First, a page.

In terms of other wines, I really like what I call 'crusher' wines. A bartender at a wine bar once said he likes to take these wines chill it to about 50 degrees and then 'crush' them in about 30 minutes. Really really light reds...

    Is it summer yet?
     
  19. numeno

    numeno VIP Whale

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    My first wines were homemade by my uncle. I experimented a little, but fairly quickly settled on dry reds. Malbec is my goto right now just because it is incredibly cheap compared to other types and has all of the flavors I really like.


    I rarely get wine when I go out for dinner though. I'm just offended by the markup of it. Wine doesn't allow me to explore all wines. I never have to avoid a beer because it is $40/pint. I do avoid some scotches because they are $100/glass. Wines are extremely common to be $20+/glass. It is just dissapointing that for that same $20, I could have gone to Specs and bought the same bottle.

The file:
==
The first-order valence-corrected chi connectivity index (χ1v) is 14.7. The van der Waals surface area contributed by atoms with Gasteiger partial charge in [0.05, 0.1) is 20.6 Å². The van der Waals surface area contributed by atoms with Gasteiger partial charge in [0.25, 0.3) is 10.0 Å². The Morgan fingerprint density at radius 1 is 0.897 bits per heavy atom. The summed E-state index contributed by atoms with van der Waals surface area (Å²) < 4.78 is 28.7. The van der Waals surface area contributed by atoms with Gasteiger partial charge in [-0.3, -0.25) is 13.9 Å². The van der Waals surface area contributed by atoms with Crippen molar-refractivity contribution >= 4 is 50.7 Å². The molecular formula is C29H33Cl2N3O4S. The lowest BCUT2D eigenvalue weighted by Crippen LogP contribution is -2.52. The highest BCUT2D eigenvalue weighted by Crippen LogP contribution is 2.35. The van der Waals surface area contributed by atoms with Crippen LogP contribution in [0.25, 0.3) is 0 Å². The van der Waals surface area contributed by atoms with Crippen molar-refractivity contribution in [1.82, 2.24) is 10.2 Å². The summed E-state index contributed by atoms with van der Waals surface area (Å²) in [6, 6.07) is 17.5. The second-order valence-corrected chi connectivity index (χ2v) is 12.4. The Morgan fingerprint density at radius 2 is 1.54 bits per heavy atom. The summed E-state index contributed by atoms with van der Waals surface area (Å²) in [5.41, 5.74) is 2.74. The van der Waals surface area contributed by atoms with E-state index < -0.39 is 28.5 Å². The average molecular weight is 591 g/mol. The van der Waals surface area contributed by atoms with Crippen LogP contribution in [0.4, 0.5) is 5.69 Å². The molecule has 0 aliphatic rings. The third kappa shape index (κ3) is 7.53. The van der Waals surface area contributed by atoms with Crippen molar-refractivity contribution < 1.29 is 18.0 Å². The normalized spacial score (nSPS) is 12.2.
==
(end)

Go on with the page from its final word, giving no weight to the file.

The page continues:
I still enjoy wine, I just see more value in other liquors. Wine is the one where I feel I'm limited to 20-25% of the menu at nicer restaurants. I just don't feel any reason to go out and experiment more when I know most of the market isn't for me.
     
  20. NYPoker

    NYPoker Tourist

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    I really enjoy Cupcake wines. They are cheap and really good. I do like to go to Martha Clara Vineyard every now and then since I live on Long Island and it's a 20 minute drive. If I'm not drinking Cupcake or MC I will try any local wine but some vineyards out here are just plain terrible.